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NO TIME FOR A BREAK

June 29, 2017 

By KEITH RYAN CARTWRIGHT
Rutherford County Schools

Every morning when Jasmine Glenn wakes up at 5:30 for a full day of summer school classes and one online class, she carries more than books.

The heavy-heart of losing her father has been replaced by the inspiration of her aunt.

Danita Marsh is in Glenn’s heart and is with her in both English II and algebra II as well as psychology.

Glenn’s life was altered twice before she ever turned 10.

She was six when her aunt — her mother’s sister — was shot and paralyzed in October 2006. Then a few years later in 2009, her father Roy Glenn Jr., was shot and killed by a police officer in Humboldt, Tennessee.

It was an understandably tough time.

“I didn’t speak much about it when I was younger,” she recalled, “but as I got older I had a talk with my mom. I had a talk with my aunt and it just became easier to deal with.

“I know he’s OK. I know he’s in a better place and I know my aunt is going to be OK.”

Marsh was a Metro Nashville Police Officer when she was the first to arrive on the scene of a domestic disturbance call.

Marsh and the victim, who had been kidnapped and held hostage by her boyfriend Willie Lee Lindsey, were sitting in Marsh’s patrol car when Lindsey ambushed them. He shot Marsh five times in the back, including one bullet that penetrated her Kevlar vest and partially severed her spinal cord.

Marsh is paralyzed from the waist down.

Lindsey, who had previously served only five years of 14-year sentence for second-degree murder, was sentenced to 132 years for the 2006 shooting and will serve at least 72 years before he’s eligible for parole.

In the nearly 11 years since, aunt and niece have grown especially close.

In fact, Glenn is focused on one day becoming a homicide detective with the MNPD.

Glenn turns 17-years-old next week on July 3.

The soon-to-be-senior from LaVergne High School is using a combination of summer school classes and online classes in an effort to complete her junior year of school ahead schedule so that she can work on her college degree and then serve two years in the Army in preparation for her career ambitions.

Glenn remains focused in spite of her father being shot and killed by an officer.

Roy, who was unarmed at the time of the shooting, was 29. Jasmine was 8.

“People think I’m supposed to have this hatred toward (the police) but for me, it’s different,” said Glenn, who shared her feelings from an event that took place half a lifetime ago. “I can show people there are not always bad cops in the world.”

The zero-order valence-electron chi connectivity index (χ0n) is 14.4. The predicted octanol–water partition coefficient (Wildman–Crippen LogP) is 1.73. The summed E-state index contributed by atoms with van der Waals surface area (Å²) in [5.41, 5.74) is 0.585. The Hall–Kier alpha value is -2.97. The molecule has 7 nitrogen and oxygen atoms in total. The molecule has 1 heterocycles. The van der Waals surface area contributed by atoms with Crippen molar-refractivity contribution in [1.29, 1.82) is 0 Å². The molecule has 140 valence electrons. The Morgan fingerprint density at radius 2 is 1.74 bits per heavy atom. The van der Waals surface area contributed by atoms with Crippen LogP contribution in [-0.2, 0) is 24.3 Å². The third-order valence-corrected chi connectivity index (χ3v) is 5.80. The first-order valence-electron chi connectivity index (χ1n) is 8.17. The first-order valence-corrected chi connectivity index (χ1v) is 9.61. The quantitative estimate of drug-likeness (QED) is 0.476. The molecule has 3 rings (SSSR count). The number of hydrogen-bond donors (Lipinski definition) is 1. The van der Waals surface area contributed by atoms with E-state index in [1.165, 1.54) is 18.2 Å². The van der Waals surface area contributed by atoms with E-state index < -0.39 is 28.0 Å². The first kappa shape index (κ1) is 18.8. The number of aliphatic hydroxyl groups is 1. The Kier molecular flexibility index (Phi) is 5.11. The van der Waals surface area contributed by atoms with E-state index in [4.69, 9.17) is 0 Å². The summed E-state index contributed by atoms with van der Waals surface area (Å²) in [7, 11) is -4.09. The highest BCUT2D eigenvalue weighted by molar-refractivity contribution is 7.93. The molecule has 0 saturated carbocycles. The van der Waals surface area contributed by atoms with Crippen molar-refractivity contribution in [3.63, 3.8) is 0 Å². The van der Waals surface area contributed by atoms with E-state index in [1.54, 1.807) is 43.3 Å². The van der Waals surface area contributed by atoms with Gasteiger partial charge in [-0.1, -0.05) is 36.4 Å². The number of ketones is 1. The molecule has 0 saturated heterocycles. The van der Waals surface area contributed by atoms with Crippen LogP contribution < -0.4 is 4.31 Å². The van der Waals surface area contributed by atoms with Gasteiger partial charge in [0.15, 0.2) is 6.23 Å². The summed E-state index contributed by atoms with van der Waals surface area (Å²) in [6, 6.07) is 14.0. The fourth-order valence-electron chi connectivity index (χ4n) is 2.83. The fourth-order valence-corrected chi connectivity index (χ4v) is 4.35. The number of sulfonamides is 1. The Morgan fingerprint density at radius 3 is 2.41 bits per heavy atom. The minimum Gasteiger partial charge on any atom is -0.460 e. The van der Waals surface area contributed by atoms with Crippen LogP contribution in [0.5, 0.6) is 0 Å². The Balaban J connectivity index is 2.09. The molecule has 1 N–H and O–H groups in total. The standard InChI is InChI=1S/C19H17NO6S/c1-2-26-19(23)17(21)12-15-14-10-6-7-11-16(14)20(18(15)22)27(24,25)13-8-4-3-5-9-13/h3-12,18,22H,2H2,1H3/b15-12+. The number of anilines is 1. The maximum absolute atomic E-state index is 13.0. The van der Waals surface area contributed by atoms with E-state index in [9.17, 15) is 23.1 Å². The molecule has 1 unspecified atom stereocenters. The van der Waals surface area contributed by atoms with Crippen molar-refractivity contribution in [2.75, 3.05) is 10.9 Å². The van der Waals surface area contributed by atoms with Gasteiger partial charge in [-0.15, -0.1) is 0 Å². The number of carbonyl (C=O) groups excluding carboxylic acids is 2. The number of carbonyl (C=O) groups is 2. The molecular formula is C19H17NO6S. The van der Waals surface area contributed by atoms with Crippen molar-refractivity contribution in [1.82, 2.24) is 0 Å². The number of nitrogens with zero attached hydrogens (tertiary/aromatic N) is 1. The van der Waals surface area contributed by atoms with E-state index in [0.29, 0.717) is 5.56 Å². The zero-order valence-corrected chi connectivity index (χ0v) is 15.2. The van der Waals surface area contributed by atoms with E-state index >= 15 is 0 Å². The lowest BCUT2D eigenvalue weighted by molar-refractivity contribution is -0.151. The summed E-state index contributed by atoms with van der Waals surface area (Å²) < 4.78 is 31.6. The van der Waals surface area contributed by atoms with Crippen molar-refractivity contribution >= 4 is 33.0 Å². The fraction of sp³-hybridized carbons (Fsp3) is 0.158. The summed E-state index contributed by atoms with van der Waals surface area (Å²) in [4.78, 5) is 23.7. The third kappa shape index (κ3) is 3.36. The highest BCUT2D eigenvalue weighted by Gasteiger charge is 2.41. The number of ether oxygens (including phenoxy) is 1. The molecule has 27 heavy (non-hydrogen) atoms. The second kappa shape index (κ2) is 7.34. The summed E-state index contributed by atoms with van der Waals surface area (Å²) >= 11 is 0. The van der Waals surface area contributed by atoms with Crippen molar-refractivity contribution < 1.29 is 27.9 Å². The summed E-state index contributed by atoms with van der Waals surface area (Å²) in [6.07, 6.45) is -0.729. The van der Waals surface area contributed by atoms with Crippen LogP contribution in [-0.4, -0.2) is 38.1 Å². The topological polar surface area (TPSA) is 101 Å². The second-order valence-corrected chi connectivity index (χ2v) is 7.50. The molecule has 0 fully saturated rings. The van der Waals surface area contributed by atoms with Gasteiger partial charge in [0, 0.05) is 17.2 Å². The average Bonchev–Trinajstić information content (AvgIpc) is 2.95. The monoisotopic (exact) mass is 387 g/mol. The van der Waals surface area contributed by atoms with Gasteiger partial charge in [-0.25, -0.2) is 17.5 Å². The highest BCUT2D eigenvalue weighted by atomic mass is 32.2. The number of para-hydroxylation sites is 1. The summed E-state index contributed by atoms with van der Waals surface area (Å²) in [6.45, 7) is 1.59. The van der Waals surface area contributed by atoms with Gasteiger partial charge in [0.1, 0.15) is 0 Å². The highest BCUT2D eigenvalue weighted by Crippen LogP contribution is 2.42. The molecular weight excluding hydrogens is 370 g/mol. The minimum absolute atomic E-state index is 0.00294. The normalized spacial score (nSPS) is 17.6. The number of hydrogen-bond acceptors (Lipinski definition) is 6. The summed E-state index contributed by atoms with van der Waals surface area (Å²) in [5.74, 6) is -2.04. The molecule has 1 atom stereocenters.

Her compassion comes from hours of discussions with her aunt, who is now studying to become a lawyer, and her mother Vivian Marsh.

Glenn is one of 284 students from Rutherford County who have enrolled in summer school.

Students attend one of two three-hour long blocks from 8-11 a.m. or noon to 3 p.m. The first semester ran from May 30 to June 23, while the second semester started Monday and concludes July 21.

A majority of students typically attend the morning class.

However, Glenn is not in the minority when it comes to utilizing summer school as an opportunity to get ahead.

More than 61 percent of the students enrolled in four junior and senior level classes – algebra II, English II, bridge math and English IV – are taking it for the first time as opposed to retaking it after failing.

That’s a striking change in comparison to the perception of what summer school used to be.

“I’ve noticed it the past three years,” said Nivia Serrano, who has served as the summer school principal since 2012.

“The high number of kids taking (those classes) for the first time, it’s very surprising. Can you imagine taking a math class in the summer? You have to be a motived kid.”

Serrano is assistant principal from Siegel High School and has worked summer school since 2008.

Student Nawar Hasan is a summer veteran.

He took a pair of summer classes in 2016 and enrolled again this summer. He’s currently taking chemistry and algebra II.

Hasan could graduate early but is planning to stay in high school and graduate with his class.

Like Hasan, Christian Coronel is working ahead but does not want to graduate early.

Coronel is taking algebra II this summer so that he can take pre-calculus as a junior and AP calculus as a senior. He’s planning to major in computer engineering and said that AP calculus would alleviate one math course in what will already be a math-heavy major once he’s in college.

“It’ll be easier for me to manage everything else in college,” Coronel said.

Coronel said he doesn’t feel any stigma from attending summer school.

In fact, he added, “Not much really happens (during the summer) from 7 (a.m.) to 11 anyway and most of the work tends to get done in class.”

Glenn said she enjoys summer school “versus being at home and just sleeping all day.”

“What a great attitude,” Serrano said of their comments.

Glenn said she originally enrolled “just to get ahead” and never imagined the relationships she would gain.

Instead she’s met students from throughout the district.

“I get to engage with different students from all over Rutherford County,” said Glenn, who displays the maturity, calmness and compassion it takes to become a police officer. “In class, it’s multi-culture so I get to meet all different people. In English, we do group discussions and learn about different people.

“I just wanted to get ahead. I didn’t think I’d meet a lot of new friends.”

PHOTOS / JAMES EVANS
SHUFFLE: Rutherford County teacher Mark Gonyea leads class during summer school at Riverdale High School. INSIDE PHOTOS: Jasmine Glenn and Christian Coronel are just two of a growing number of students from Rutherford County who are using summer school as an opportunity to get ahead.